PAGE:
NEWS
By Tom Pelton and Tom Pelton,SUN STAFF | May 1, 2003
They hit town like a pair of action-movie heroes, the mayor in the black sleeveless muscle shirt and the barrel-chested New York cop. They put the hurt on the bad guys together and helped each other gain fame by knocking down Baltimore's crime rate. Once friends and occasional drinking companions, now Mayor Martin O'Malley and his former police commissioner, Edward T. Norris, aren't even speaking. They haven't said a word to each other in four months, since Norris abruptly left after a financial scandal - and sharp words - to join O'Malley's political nemesis, Gov. Robert L. Ehrlich Jr., and become the state police superintendent.
SPORTS
By Jamison Hensley and Jamison Hensley,SUN STAFF | November 12, 2001
NASHVILLE, Tenn. - The Ravens' Monday Night Football debut will mark the final act of their fiercest divisional rivalry. After the likely Dennis Miller rant about how he hasn't encountered so much bad blood since the Hatfields and McCoys, the Ravens (5-3) will rumble with the Tennessee Titans (3-4) at 9 tonight, likely for the last time as AFC Central foes. Next year's league-wide realignment will split up this bitter feud, which has been spiced by images of two-by-fours, banshees, spears and a stadium foreclosure.
ENTERTAINMENT
By Michael Pakenham | October 29, 2000
Anne Rice, quite famously, has written 22 novels, the most recent reaching shops this week. I had never read one. Often, I puzzle about what brings millions of readers to books I think of as commodity fiction -- work that is virtually universally ignored by book reviewers. That curiosity brought me to Ms. Rice's "Merrick" (Knopf, 307 pages, $26.95). I wish I could report its secret, with anything like confidence. It seemed to me to have all the literary artfulness, but not as much imagination, as a supermarket Halloween-special advertisement.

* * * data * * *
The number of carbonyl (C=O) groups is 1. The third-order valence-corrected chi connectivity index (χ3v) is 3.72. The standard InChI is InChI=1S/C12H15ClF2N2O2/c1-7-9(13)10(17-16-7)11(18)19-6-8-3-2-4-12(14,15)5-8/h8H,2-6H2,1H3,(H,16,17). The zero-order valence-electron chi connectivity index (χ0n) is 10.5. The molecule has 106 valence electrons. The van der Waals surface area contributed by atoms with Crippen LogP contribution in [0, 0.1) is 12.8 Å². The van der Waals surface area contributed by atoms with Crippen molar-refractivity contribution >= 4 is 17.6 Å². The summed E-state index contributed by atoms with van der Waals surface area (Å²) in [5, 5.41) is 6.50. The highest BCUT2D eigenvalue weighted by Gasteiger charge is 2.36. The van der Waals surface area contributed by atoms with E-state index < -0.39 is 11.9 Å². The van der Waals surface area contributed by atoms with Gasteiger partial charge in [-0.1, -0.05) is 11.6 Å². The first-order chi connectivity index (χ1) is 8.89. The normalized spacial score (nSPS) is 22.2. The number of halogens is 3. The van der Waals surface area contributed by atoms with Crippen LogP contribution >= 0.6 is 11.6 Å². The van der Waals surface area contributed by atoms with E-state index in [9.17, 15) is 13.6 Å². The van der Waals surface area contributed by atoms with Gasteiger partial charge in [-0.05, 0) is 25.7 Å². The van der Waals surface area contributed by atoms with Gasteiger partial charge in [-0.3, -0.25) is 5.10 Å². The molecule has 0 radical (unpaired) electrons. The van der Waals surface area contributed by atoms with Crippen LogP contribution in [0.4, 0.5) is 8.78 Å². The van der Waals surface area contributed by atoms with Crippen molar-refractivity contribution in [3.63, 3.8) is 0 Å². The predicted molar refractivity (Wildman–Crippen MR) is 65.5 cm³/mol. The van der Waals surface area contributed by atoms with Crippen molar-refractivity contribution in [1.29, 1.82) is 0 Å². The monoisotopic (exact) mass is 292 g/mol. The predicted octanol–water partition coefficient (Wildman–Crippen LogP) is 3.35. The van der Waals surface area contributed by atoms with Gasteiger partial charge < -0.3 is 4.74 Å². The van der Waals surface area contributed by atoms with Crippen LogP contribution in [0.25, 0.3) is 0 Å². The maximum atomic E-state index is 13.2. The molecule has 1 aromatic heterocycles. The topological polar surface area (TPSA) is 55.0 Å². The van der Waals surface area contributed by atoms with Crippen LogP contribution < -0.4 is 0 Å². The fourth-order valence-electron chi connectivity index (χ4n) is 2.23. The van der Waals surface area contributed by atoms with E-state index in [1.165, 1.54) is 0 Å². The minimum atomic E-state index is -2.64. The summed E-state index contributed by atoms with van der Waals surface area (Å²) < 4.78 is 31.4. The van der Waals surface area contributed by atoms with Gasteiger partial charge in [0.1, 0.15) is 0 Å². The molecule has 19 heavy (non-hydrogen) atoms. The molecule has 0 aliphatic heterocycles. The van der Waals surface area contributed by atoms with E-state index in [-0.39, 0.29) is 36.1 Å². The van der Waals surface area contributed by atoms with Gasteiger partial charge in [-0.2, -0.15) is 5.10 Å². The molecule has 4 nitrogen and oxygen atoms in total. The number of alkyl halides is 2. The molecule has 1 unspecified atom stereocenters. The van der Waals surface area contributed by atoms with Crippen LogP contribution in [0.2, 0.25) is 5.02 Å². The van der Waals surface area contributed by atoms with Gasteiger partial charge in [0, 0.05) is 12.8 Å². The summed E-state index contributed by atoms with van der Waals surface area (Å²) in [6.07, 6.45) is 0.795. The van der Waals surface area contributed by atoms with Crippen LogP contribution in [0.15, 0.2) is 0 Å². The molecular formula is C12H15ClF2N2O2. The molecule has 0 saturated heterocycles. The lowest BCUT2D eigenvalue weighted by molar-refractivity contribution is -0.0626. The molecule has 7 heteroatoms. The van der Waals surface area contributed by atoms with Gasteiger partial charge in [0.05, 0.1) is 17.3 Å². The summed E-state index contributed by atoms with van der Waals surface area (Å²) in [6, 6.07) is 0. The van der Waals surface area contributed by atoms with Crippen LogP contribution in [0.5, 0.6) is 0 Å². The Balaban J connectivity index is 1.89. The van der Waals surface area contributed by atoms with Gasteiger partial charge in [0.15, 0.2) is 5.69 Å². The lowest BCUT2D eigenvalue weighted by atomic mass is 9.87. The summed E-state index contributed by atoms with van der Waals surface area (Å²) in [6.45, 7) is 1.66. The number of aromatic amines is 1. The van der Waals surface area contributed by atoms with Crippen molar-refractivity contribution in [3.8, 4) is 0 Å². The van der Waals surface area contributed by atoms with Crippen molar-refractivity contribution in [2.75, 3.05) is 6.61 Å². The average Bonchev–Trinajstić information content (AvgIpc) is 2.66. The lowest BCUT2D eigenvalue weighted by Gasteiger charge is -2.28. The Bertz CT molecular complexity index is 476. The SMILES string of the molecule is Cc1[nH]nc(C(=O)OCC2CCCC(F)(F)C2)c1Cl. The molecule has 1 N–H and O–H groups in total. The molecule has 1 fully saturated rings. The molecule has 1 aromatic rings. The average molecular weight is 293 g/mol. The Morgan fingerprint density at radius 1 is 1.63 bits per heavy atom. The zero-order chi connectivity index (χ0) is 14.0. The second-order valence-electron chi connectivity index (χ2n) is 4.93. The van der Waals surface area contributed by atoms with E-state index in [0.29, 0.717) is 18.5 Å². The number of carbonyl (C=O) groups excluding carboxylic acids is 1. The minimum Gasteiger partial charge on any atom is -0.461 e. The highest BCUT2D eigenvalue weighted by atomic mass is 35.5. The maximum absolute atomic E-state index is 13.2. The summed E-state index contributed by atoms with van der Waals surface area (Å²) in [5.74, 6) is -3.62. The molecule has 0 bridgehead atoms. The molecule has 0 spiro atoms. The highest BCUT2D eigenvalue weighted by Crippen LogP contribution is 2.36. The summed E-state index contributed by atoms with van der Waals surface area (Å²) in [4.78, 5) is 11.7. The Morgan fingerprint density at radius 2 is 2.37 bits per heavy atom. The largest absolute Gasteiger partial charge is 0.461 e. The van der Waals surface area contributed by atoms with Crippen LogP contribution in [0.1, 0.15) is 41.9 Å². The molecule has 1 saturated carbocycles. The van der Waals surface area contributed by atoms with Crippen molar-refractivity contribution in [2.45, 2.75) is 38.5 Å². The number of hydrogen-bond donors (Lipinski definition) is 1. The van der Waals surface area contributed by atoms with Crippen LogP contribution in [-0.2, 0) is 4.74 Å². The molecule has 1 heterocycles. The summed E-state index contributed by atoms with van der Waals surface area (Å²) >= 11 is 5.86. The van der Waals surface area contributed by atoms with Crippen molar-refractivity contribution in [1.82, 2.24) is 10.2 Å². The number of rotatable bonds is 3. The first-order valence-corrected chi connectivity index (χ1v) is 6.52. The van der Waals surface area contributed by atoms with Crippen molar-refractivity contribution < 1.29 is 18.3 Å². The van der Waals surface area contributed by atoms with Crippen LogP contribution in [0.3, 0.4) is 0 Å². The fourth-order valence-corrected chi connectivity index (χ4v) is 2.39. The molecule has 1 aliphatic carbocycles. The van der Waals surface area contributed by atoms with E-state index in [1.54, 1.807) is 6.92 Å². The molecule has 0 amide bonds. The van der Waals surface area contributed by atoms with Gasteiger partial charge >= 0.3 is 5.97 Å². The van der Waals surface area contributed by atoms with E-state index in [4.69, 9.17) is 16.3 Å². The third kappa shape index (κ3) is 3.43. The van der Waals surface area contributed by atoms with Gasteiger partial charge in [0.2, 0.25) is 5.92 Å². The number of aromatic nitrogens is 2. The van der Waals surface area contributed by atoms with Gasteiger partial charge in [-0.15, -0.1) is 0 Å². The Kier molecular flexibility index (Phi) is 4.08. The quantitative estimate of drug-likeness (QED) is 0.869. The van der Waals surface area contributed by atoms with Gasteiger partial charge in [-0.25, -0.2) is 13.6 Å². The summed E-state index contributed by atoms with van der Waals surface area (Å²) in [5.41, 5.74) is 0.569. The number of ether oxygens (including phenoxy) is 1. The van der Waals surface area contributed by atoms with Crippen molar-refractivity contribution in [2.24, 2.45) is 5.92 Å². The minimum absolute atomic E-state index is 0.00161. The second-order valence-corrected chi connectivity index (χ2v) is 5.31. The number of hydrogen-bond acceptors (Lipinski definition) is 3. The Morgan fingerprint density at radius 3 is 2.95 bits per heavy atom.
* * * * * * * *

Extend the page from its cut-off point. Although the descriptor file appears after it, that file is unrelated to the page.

SPORTS
By Ken Murray and Ken Murray,Sun Staff Writer | September 8, 1994
The issues were loyalty and convenience when Mike Pringle rolled into Baltimore last June in an agitated state of mind.The loyalty of the Sacramento Gold Miners was in question; Pringle's convenience was in doubt.That was 3 1/2 months and one very curious trade ago. Today, the deal that brought the 26-year-old running back to Baltimore's Canadian Football League team for "future considerations" looks indeed like a gold mine to Pringle and the CFLs.Halfway through the season, Pringle is second in the league in rushing yards with 759, and is one of the prime reasons the CFLs (6-3)
SPORTS
By Gary Lambrecht and Gary Lambrecht,SUN STAFF Sun staff writer Mike Preston contributed to this article | September 19, 1998
Corey Harris takes no offense at being called a journeyman. Instead, he jokes about his resume, which includes five NFL stops and several position changes."
SPORTS
By Peter Schmuck and Peter Schmuck,SUN STAFF | October 13, 2000
ST. LOUIS - It didn't take long for the National League Championship Series to get nasty. New York Mets general manager Steve Phillips sparked an angry response from St. Louis Cardinals manager Tony La Russa when he accused reliever Mike James of hitting shortstop Mike Bordick in the ninth inning of Game 1. Bordick was hit on the right thumb by a pitch after Mets outfielder Jay Payton hit the second home run of the inning off James. Bordick was removed from the game and was not in the starting lineup for Game 2 last night.